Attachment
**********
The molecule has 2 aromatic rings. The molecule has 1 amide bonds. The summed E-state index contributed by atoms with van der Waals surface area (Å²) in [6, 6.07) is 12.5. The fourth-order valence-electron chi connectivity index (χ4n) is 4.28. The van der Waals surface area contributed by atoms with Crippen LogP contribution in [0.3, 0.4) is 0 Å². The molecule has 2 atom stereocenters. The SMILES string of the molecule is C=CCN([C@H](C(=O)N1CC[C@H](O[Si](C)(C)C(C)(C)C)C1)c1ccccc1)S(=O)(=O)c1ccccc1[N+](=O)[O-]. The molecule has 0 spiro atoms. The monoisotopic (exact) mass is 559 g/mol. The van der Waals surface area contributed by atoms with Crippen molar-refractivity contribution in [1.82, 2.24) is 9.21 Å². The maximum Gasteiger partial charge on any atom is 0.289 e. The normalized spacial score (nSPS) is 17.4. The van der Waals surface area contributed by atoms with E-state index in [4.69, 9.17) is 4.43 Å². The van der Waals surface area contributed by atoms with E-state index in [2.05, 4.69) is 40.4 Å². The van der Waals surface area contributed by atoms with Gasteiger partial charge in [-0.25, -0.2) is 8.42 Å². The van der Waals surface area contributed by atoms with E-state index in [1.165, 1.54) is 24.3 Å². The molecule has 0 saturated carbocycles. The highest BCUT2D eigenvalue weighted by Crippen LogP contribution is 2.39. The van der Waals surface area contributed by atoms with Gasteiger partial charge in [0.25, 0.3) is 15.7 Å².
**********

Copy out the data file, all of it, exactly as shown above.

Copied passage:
The molecule has 2 aromatic rings. The molecule has 1 amide bonds. The summed E-state index contributed by atoms with van der Waals surface area (Å²) in [6, 6.07) is 12.5. The fourth-order valence-electron chi connectivity index (χ4n) is 4.28. The van der Waals surface area contributed by atoms with Crippen LogP contribution in [0.3, 0.4) is 0 Å². The molecule has 2 atom stereocenters. The SMILES string of the molecule is C=CCN([C@H](C(=O)N1CC[C@H](O[Si](C)(C)C(C)(C)C)C1)c1ccccc1)S(=O)(=O)c1ccccc1[N+](=O)[O-]. The molecule has 0 spiro atoms. The monoisotopic (exact) mass is 559 g/mol. The van der Waals surface area contributed by atoms with Crippen molar-refractivity contribution in [1.82, 2.24) is 9.21 Å². The maximum Gasteiger partial charge on any atom is 0.289 e. The normalized spacial score (nSPS) is 17.4. The van der Waals surface area contributed by atoms with E-state index in [4.69, 9.17) is 4.43 Å². The van der Waals surface area contributed by atoms with E-state index in [2.05, 4.69) is 40.4 Å². The van der Waals surface area contributed by atoms with Gasteiger partial charge in [-0.25, -0.2) is 8.42 Å². The van der Waals surface area contributed by atoms with E-state index in [1.165, 1.54) is 24.3 Å². The molecule has 0 saturated carbocycles. The highest BCUT2D eigenvalue weighted by Crippen LogP contribution is 2.39. The van der Waals surface area contributed by atoms with Gasteiger partial charge in [0.25, 0.3) is 15.7 Å².